Robertses: Tea Party heartburn
Barely three months after John Boehner became Speaker of the House, Judson Phillips has already lost patience with him. The founder of Tea Party Nation wrote recently that the speaker ědid not get the messageî from the last election. ěThe honeymoon is over,î he announced, and Tea Partiers should find a candidate to challenge Boehner in the Republican primary next year.
The speakerís unforgivable sin? He promised to cut $100 billion from this yearís budget, but because Democrats control the Senate and the White House, he will fall far short of that goal. The speaker looks ělike a fool,î says Phillips. But whoís the real fool here?
In fairness, not every Tea Party activist agrees with Phillips about ousting Boehner, but his tirade reveals the basic ó and possibly fatal ó flaw in the partyís approach to politics. Tea Partiers simply do not understand how democracy works. And they compound their ignorance with arrogance.
Contrary to their claims, the Tea Party did not ěwinî the 2010 election. Yes, party activists helped elect 87 Republican House freshmen, and most of them share the Tea Partyís fierce hostility toward government. That accomplishment entitles them to an important seat at the decision-making table.
But those freshmen account for only one of five House members. Voters sent another 348 congressmen to Washington as well, and all of them have their own constituencies and interests, priorities and principles. This is a large and diverse country, and no one group or philosophy can dictate how the government operates.
We know, we know. Tea Party types will read those words and say, see, they are written by ěWashington insidersî who donít understand ěthe people.î But weíve been watching and analyzing politics for close to half a century and experience has taught us a profound truth.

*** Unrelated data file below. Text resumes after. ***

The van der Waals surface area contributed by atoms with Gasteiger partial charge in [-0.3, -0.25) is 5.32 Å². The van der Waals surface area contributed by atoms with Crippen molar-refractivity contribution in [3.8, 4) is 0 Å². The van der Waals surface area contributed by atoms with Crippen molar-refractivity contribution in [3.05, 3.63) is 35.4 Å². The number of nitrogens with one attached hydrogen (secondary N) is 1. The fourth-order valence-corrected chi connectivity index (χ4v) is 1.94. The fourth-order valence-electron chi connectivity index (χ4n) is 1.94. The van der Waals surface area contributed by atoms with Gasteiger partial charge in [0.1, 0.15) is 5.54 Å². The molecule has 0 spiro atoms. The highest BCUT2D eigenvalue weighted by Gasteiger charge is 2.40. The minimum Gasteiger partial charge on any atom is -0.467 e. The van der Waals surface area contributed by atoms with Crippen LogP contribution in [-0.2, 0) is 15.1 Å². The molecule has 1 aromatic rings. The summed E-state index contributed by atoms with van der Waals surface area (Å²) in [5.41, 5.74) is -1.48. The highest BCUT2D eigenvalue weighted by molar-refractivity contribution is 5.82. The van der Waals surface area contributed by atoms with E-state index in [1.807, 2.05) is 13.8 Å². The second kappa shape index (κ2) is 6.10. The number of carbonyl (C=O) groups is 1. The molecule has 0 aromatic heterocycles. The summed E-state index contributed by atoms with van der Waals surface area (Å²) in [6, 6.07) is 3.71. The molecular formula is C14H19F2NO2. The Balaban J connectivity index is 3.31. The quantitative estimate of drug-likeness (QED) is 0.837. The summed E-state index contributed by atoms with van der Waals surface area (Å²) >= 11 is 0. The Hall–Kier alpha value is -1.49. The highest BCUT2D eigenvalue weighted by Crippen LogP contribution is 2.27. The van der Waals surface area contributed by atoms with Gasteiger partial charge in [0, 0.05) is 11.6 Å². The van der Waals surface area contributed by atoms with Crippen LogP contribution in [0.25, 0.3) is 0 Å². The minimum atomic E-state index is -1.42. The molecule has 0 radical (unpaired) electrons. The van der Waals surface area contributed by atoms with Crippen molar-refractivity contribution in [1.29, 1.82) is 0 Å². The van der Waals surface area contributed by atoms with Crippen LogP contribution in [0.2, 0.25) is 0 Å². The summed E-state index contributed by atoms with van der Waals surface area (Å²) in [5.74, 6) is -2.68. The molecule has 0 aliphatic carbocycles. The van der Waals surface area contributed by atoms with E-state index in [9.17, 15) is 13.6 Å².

Compromise is not a dirty word. And Boehner is not an infidel for talking to Democrats. Compromise is absolutely essential for democracy to work efficiently. Without it, politics becomes holy war. Republicans and Democrats start acting like Shiites and Sunnis. Washington resembles Baghdad or Kabul.
At its core, this is a pragmatic country that rejects extremes on both sides. In the 2008 election, only one of three voters called themselves conservatives and only one-fifth identified as liberals. The rest, 44 percent, chose the label ěmoderate,î and the latest poll by the Pew Research Center reinforces the countryís middle-of-the-road character. While 68 percent of all Tea Party sympathizers said that lawmakers should ěstick to their principlesî and shut down the government if they donít get their way in budget negotiations, only 36 percent of all voters shared that view.
History shows clearly: Any faction that tries to defy this moderate impulse is ultimately doomed to failure. Thatís exactly what happened to the Moral Majority and the Christian Coalition, two movements that entered politics convinced they had a monopoly on truth and wound up isolating themselves in an ideological dead end.
The same problem exists on the left. Some liberals want to emulate Judson Phillips and fire President Obama for failing to keep key campaign promises, such as closing the prison at Guan-tanamo or enacting a ěpublic optionî in his healthcare bill. But like Boehner, Obama could not keep some of his promises because reality prevented him from doing so.
He could not close Gitmo because he had nowhere to put its inmates. He could not pass a public option because he didnít have the votes. But that has not stopped some of his left-wing critics from denouncing him as a traitor.
In the 2012 election, the Tea Party could be the best thing that ever happened to Barack Obama. In early primary states like Iowa and South Carolina, party activists could force Republican candidates to make outlandish promises that play well at Tea Party rallies but cripple the GOPís nominee in the fall election. Tea Party favorites like Rep. Michele Bachmann could interject their extreme views into early debates and candidate forums, making sure that no one on the platform escapes with a shred of moderation intact.
If Bachmann wants to run in those early primaries, the Democrats should pay her filing fee. And if Judson Phillips wants to come back to Washington and denounce John Boehner as a sellout, the Democrats should pay his bus fare. Better yet, a one-way first-class air ticket so he cannot leave town. They know who the fool is.
Steve and Cokie Roberts write columns for the Newspaper Enterprise Association.